Of course, the day was not a full test of the District's abilities because, in the end, nothing happened to it. No airplane struck. No one was killed or injured. Michael Pietrzak, of Washington Hospital Center, the area's largest trauma and burn center, said it would have been overwhelmed if an airplane had actually struck downtown. Improving its emergency room capabilities is a matter of "national security," he said.

"We were lucky this time," LaPorte said. "But look across the river. Terrorism is here."

The city's mayor, who had been feeling ill and was late for a meeting, was still at home next to the Watergate apartment complex, watching the live reports from New York, when his building shuddered. He looked out the window -- and saw the Pentagon in flames. "I'll never forget that," Williams said, "for the rest of my life."

His security detail suggested that he leave the city immediately, but Williams wanted to go to the emergency management center at the Reeves Municipal Center, at 14th and U Streets NW. There, with phone systems swamped, he found officials struggling to reach city administrator Koskinen at Judiciary Square. Unable to reach Koskinen and after consulting with his boss, Chief of Staff Kelvin J. Robinson sent the e-mail telling workers to evacuate. Robinson said he did so because "we had continuous reports of incoming planes." But Koskinen quickly reversed that order with his own e-mail, saying, "We need to keep the government functioning."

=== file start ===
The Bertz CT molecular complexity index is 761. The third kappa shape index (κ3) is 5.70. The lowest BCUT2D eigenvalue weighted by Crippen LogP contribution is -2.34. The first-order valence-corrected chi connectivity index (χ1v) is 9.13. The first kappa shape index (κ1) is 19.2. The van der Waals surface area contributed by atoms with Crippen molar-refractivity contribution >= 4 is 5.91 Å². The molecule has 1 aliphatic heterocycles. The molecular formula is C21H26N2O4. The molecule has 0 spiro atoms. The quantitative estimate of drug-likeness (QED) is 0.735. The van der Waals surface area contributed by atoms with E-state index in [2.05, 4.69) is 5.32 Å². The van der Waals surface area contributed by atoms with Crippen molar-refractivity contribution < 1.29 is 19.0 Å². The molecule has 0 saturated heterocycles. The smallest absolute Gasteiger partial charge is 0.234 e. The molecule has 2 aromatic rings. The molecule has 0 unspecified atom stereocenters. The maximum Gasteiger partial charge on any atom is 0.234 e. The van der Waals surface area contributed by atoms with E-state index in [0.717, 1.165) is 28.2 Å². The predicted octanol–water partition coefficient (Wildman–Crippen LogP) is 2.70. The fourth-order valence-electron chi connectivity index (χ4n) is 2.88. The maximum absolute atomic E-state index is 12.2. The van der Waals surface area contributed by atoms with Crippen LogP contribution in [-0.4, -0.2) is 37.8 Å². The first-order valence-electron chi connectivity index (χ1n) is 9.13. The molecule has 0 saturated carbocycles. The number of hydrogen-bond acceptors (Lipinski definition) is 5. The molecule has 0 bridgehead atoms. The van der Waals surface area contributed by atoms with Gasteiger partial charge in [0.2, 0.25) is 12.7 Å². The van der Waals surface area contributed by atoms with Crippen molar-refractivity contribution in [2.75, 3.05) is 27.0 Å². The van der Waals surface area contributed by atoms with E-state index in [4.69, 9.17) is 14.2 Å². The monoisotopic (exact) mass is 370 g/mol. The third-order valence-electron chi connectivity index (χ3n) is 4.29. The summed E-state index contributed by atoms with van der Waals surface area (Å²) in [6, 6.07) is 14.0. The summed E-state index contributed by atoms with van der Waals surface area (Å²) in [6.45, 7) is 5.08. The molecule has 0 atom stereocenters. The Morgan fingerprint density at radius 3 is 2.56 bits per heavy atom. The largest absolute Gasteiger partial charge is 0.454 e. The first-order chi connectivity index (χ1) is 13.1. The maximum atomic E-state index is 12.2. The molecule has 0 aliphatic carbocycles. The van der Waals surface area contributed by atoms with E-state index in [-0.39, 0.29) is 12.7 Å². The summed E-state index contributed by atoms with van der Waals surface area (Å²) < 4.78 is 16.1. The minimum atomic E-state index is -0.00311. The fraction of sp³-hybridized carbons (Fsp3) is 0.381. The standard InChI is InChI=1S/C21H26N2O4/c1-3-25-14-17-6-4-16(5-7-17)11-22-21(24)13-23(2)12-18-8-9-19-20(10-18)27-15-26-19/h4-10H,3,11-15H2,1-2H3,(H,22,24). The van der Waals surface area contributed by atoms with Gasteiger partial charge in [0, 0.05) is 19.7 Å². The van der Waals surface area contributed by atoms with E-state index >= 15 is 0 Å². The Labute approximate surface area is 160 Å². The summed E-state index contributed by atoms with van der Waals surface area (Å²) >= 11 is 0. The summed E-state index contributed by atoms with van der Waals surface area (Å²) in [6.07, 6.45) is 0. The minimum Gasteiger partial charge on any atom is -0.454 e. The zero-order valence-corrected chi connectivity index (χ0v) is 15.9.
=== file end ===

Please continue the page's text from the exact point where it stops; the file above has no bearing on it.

Downtown, in the minutes before the Pentagon was hit, Gainer and Police Chief Charles H. Ramsey were in the police command center, watching events in New York unfold on six giant television screens. Secret Service and FBI agents arrived with the troubling, and wrong, news that three airplanes were believed to be headed directly for the District and its national symbols.

Ramsey and Gainer began improvising, grabbing elements of plans developed for earlier events. They mobilized the civil disturbance unit, as they had for IMF/World Bank protests; called in off-duty officers, as they do for presidential inaugurations; and implemented the traffic plan drawn up for the millennium.

"We just did the things that made sense," Gainer said.

Even if no terrorism plan could have foreseen last week's method of attack, having laid out a baseline response would have helped, Gainer said. "It would be better if I could have said, 'Let's go to Level One-Code Two,' and that would mean everybody would do the following 10 things."

In the days since, the police have scrambled to tack together such basics, and Ramsey has met with Metro's McDevitt and with the Secret Service so that each agency knows the others' intentions. When a plan is set, Gainer said, "all the commanders and personnel will know what that means, vis-a-vis them." LaPorte held an emergency drill Thursday night.

Beyond that, FEMA's Baughman suggested that the city cannot develop and execute an overall plan when its Emergency Management Agency has a staff of 33 and a budget of $2.2 million. The District does have plans for a bunkerlike command center from which all of its agencies could be operated, but that might not be ready for two years.

Smaller improvements, however, have already been made.

The city's health department now has the ability to monitor the hospital's radio network.

Congressional leaders said Friday that new evacuation plans for the Capitol complex have been developed and that each member will receive a laminated card with routes and emergency phone numbers.

And top city officials now have a more certain way of staying in touch, because the 10 satellite phones have been delivered to their offices.

Staff writers Jo Becker, Patricia Davis, Avram Goldstein and Spencer S. Hsu contributed to this report.